02 October 2008

GREDDY Case highlights importance of being first to use mark

In Trust Co Ltd v Amornpornwiwat, the Intellectual Property and International Trade Court has held that Trust Co Ltd had a better right to the trademark GREDDY, even though the defendant was the first to apply for the registration of the mark in Thailand. Among other things, the court held that Trust Co was the owner of the mark because it was the first to use it in Thailand in relation to its goods.

02 October 2008

New registry for ‘.ae’ domain names established

The responsibility for the '.ae' country-code top-level domain has been transferred to a new entity, the .aeDA. Among other things, the .aeDA proposes to work only with accredited registrars. Therefore, domain name holders with '.ae' domain names in their portfolios should undertake a review to determine whether a change of registrar(s) is required.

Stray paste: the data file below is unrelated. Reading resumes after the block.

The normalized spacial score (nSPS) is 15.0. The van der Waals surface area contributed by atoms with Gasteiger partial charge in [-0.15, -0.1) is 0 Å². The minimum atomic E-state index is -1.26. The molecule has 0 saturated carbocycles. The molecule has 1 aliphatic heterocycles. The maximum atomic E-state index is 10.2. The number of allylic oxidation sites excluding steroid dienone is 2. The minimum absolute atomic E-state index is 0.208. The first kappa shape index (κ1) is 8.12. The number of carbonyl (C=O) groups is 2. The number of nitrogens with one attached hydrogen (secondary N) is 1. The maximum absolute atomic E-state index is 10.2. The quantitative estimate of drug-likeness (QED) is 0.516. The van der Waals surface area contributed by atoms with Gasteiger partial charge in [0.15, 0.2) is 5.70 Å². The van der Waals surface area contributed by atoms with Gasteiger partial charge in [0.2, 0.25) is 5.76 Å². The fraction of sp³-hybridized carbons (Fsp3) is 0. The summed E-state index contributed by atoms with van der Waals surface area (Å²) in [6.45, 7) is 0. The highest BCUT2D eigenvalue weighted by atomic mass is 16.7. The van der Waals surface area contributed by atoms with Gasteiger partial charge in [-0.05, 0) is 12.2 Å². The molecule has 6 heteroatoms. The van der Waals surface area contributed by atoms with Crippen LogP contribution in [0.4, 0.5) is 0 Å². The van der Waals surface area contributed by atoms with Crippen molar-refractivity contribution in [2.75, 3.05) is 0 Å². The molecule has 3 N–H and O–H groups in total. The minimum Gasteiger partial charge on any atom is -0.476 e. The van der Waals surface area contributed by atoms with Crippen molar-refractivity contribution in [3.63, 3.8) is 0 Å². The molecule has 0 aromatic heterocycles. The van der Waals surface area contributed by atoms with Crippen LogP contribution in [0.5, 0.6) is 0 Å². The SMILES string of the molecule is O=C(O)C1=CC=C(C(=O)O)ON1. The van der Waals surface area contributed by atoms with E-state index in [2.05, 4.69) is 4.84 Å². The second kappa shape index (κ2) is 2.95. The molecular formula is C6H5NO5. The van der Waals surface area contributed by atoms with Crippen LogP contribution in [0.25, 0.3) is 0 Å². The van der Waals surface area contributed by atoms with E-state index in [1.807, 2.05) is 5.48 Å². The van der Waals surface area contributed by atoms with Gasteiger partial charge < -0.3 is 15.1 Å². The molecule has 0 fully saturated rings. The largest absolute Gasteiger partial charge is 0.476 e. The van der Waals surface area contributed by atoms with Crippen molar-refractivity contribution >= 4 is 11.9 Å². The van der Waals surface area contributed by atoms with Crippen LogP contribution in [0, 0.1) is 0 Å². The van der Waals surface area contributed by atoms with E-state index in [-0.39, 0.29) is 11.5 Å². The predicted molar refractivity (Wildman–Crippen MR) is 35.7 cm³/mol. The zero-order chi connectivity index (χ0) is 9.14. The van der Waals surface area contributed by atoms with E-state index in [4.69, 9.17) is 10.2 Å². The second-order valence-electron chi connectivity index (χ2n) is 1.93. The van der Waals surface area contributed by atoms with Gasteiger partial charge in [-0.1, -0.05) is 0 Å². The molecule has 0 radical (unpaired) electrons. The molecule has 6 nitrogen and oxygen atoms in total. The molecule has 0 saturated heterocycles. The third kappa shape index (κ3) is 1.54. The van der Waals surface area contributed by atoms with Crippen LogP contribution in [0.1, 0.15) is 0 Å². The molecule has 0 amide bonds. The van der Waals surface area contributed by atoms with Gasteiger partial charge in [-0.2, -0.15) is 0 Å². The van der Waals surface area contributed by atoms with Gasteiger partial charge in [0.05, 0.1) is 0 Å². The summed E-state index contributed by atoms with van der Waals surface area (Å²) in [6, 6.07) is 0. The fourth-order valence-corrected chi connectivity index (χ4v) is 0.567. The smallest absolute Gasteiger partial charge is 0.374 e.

01 October 2008

PUREBABY decision: the end of the essential feature test?

In In the matter of Trademark Application 738606 in the name of Purebaby Pty Ltd, the hearings officer has held that the mark PUREBABY was not confusingly similar to the earlier registered trademark PURE. The decision indicates that the essential feature test set out in De Cordova v Vick may no longer be of much relevance when considering the similarity of marks.

30 September 2008

NAKED not registrable for condoms

The Hong Kong Trademarks Registry has refused to register the trademark NAKED for condoms on the grounds that it was descriptive and lacked distinctiveness. Among other things, the registrar held that consumers were likely to perceive the mark as describing a characteristic of the goods, rather than as a badge of origin.